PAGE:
New Delhi: In a bid to warn customers against fraudsters who may attempt to exploit the EMI moratorium scheme, leading banks are reaching out to their customers to caution them against ‘EMI moratorium frauds’ and strongly advising them not to share sensitive information like OTP and PIN with imposters.
Over the past few days, Axis Bank, State Bank of India and other banks have sent out SMSs and e-mails to their customers informing them about new modus operandi being adopted by fraudsters and cyber criminals, to gain access to banking details.
Asking customers to protect their financial details, Axis Bank said in an e-mail to customers said fraudsters have started a new modus operandi to gain access to banking details.
Imposters may contact you to help postpone your EMI payments and request you to share OTP, CVV, password or PIN related to your banking accounts, it said.
“Stay aware! If the details are shared, the fraudster can have unwarranted access to your banking information leading to financial loss. Beware of EMI Moratorium Frauds!,” Axis Bank said.
In a tweet on April 5, country’s largest bank SBI had said a new style of cybercrime has been started by fraudsters and warned people to “Be Alert & Be Aware”. “In such frauds customers get calls asking them to share their OTP in order to postpone their loan EMIs. Once the OTP is shared the amount is immediately siphoned away by fraudsters,” it said.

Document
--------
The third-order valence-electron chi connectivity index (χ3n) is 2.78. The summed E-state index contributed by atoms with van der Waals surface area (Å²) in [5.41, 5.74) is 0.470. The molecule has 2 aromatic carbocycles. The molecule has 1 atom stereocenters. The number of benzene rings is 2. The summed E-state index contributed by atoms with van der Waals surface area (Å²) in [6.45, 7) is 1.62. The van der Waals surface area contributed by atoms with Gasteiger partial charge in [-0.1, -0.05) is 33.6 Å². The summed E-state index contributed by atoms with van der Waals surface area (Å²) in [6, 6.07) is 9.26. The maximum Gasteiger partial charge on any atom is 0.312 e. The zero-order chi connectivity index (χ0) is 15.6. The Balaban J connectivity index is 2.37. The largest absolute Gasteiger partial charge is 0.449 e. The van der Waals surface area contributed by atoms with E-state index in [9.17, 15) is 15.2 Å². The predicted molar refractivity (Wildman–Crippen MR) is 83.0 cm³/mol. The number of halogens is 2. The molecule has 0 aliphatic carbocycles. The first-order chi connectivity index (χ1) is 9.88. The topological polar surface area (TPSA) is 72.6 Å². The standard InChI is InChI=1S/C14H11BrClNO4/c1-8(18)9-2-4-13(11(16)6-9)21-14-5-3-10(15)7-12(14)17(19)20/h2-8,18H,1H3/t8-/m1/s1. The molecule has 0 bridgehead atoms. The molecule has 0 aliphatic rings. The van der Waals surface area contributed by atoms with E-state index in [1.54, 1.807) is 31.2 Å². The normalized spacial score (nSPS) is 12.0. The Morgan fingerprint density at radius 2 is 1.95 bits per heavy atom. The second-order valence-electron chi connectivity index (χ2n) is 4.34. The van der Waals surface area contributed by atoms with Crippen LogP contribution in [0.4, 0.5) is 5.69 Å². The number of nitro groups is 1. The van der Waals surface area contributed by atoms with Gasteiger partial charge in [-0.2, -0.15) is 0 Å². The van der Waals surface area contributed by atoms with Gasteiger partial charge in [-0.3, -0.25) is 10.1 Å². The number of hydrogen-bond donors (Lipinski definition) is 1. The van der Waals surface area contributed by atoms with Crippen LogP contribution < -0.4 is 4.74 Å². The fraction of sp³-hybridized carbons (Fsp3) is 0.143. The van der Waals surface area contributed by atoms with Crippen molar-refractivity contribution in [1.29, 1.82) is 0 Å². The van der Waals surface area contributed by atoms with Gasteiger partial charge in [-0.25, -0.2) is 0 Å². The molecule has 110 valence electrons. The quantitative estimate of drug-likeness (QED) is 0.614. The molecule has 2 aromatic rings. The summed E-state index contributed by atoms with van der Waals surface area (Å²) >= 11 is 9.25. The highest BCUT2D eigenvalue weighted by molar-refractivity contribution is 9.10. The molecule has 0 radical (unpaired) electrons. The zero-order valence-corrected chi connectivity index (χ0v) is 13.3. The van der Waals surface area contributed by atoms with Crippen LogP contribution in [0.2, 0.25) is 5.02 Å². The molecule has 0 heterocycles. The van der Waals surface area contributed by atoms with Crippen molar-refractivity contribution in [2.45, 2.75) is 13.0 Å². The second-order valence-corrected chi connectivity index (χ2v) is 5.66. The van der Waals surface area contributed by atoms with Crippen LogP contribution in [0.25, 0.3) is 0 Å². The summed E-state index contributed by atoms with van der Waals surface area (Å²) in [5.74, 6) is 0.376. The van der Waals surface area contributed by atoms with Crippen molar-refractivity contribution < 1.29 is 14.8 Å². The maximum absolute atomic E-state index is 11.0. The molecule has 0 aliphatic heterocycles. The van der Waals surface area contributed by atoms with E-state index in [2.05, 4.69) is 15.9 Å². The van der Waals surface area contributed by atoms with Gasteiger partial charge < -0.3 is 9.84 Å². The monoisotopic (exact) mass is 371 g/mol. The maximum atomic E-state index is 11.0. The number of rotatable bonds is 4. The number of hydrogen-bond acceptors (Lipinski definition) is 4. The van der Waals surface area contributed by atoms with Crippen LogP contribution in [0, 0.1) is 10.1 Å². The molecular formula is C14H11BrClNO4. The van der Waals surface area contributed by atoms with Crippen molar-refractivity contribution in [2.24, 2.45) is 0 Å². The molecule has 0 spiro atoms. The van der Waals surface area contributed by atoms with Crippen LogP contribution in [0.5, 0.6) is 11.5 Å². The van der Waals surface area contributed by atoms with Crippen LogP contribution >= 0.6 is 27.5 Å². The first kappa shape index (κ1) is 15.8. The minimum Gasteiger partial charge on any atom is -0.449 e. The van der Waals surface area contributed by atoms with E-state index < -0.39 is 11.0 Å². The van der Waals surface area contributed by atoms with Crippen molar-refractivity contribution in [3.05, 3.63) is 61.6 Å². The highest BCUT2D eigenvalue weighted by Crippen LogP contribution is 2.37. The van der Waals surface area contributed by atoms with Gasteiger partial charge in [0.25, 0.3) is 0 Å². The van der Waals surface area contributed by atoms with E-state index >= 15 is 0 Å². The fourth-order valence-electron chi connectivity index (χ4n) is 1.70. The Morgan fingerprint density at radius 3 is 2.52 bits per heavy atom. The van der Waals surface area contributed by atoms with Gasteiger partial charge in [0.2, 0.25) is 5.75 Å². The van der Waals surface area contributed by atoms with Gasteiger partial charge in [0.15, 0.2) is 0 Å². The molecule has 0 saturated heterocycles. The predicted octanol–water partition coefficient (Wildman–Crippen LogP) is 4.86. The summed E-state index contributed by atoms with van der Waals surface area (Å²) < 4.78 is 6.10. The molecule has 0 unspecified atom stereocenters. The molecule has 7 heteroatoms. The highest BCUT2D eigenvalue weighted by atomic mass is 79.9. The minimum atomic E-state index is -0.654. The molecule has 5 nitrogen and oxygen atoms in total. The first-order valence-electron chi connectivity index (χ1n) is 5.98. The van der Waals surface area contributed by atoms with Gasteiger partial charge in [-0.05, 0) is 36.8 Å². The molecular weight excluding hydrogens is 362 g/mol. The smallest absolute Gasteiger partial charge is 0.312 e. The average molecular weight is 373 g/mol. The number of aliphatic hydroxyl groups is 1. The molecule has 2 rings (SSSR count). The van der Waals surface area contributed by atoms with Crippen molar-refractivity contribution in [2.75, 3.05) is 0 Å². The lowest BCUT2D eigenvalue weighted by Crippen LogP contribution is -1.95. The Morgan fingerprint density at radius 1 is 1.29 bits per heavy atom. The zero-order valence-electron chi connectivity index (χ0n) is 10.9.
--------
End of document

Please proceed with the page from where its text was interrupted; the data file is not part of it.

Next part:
To give relief to borrowers hit by COVID-19 lockdown, the RBI last month announced that all term loans, including retail and crop loans and working capital payments, will be covered by the three-month moratorium on EMI payments offered.
Earlier, State Bank of India (SBI) had also cautioned people against fake UPI IDs doing rounds in the guise of Prime Minister’s Citizen Assistance & Relief in Emergency Situations (PM-CARES).
“Make sure your monetary donation to fight against the global pandemic is going into the right hands,” SBI said.
HDFC Bank Chief Information Security Officer Sameer Ratolikar said the fraudsters are always on the look-out for newer reasons to execute their designs and the EMI moratorium has emerged as a favourite one.
This is being executed by deploying several modus operandi, including calling the gullible people “offering” a moratorium on their loans which results in sending of some web links to compromise personal data or send messages over SMS or WhatsApp, he said.
Some of them also send links for installing dubious unrated apps on their phones through which many compromises become possible, he said.
Ratolikar said the key aspect for customers is not to share one-time passwords (OTPs), personal identification numbers or other confidential details like CVV numbers of their cards, making it clear that any transaction cannot go through without these details.
He also made it clear that no bank will approach a customer seeking these confidential details and anybody seeking such information should immediately trigger suspicion in the minds of people.
The bank, however, clarified that it does not have a single incident of a fraud being noted yet, but is going by anecdotal evidence and market intelligence to caution everybody.